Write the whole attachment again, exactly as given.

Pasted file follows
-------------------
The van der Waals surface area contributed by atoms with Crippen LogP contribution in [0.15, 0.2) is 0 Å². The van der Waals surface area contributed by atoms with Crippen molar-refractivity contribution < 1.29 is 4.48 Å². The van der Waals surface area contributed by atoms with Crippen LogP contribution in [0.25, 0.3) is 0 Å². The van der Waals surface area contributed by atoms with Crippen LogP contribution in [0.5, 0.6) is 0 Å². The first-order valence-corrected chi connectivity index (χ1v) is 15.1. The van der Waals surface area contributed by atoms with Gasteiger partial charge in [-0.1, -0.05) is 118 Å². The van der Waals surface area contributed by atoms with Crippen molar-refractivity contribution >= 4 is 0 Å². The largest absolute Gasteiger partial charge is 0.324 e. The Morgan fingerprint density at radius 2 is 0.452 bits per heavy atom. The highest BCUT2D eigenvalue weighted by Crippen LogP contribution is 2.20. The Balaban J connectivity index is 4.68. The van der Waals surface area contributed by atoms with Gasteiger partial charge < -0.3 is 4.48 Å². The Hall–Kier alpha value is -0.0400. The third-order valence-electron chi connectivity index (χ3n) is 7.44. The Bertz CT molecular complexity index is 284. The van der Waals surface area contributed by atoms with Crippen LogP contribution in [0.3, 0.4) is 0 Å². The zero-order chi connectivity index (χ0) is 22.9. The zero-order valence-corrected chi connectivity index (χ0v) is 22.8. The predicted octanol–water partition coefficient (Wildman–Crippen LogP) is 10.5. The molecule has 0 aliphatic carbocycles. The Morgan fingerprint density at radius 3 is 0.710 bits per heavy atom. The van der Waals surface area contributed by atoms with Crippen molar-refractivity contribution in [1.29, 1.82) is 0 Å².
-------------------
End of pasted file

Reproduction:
The van der Waals surface area contributed by atoms with Crippen LogP contribution in [0.15, 0.2) is 0 Å². The van der Waals surface area contributed by atoms with Crippen molar-refractivity contribution < 1.29 is 4.48 Å². The van der Waals surface area contributed by atoms with Crippen LogP contribution in [0.25, 0.3) is 0 Å². The van der Waals surface area contributed by atoms with Crippen LogP contribution in [0.5, 0.6) is 0 Å². The first-order valence-corrected chi connectivity index (χ1v) is 15.1. The van der Waals surface area contributed by atoms with Gasteiger partial charge in [-0.1, -0.05) is 118 Å². The van der Waals surface area contributed by atoms with Crippen molar-refractivity contribution >= 4 is 0 Å². The largest absolute Gasteiger partial charge is 0.324 e. The Morgan fingerprint density at radius 2 is 0.452 bits per heavy atom. The highest BCUT2D eigenvalue weighted by Crippen LogP contribution is 2.20. The Balaban J connectivity index is 4.68. The van der Waals surface area contributed by atoms with Gasteiger partial charge < -0.3 is 4.48 Å². The Hall–Kier alpha value is -0.0400. The third-order valence-electron chi connectivity index (χ3n) is 7.44. The Bertz CT molecular complexity index is 284. The van der Waals surface area contributed by atoms with Crippen LogP contribution in [0.3, 0.4) is 0 Å². The zero-order chi connectivity index (χ0) is 22.9. The zero-order valence-corrected chi connectivity index (χ0v) is 22.8. The predicted octanol–water partition coefficient (Wildman–Crippen LogP) is 10.5. The molecule has 0 aliphatic carbocycles. The Morgan fingerprint density at radius 3 is 0.710 bits per heavy atom. The van der Waals surface area contributed by atoms with Crippen molar-refractivity contribution in [1.29, 1.82) is 0 Å².